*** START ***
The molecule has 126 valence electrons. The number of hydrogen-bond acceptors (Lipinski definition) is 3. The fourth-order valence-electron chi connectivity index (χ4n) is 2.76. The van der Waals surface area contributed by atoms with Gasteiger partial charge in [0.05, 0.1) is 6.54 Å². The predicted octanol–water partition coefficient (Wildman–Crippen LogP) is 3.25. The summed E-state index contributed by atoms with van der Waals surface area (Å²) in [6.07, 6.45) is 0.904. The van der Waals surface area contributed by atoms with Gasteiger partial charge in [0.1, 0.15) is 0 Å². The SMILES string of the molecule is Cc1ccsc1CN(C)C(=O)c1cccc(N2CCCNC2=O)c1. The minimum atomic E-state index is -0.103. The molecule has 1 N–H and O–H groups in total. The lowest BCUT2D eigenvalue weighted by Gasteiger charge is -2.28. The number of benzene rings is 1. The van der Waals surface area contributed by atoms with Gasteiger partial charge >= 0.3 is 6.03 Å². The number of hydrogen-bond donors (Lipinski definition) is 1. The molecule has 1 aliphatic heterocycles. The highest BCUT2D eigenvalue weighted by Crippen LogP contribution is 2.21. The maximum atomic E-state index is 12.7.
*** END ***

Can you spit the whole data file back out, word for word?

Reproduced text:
The molecule has 126 valence electrons. The number of hydrogen-bond acceptors (Lipinski definition) is 3. The fourth-order valence-electron chi connectivity index (χ4n) is 2.76. The van der Waals surface area contributed by atoms with Gasteiger partial charge in [0.05, 0.1) is 6.54 Å². The predicted octanol–water partition coefficient (Wildman–Crippen LogP) is 3.25. The summed E-state index contributed by atoms with van der Waals surface area (Å²) in [6.07, 6.45) is 0.904. The van der Waals surface area contributed by atoms with Gasteiger partial charge in [0.1, 0.15) is 0 Å². The SMILES string of the molecule is Cc1ccsc1CN(C)C(=O)c1cccc(N2CCCNC2=O)c1. The minimum atomic E-state index is -0.103. The molecule has 1 N–H and O–H groups in total. The lowest BCUT2D eigenvalue weighted by Gasteiger charge is -2.28. The number of benzene rings is 1. The van der Waals surface area contributed by atoms with Gasteiger partial charge >= 0.3 is 6.03 Å². The number of hydrogen-bond donors (Lipinski definition) is 1. The molecule has 1 aliphatic heterocycles. The highest BCUT2D eigenvalue weighted by Crippen LogP contribution is 2.21. The maximum atomic E-state index is 12.7.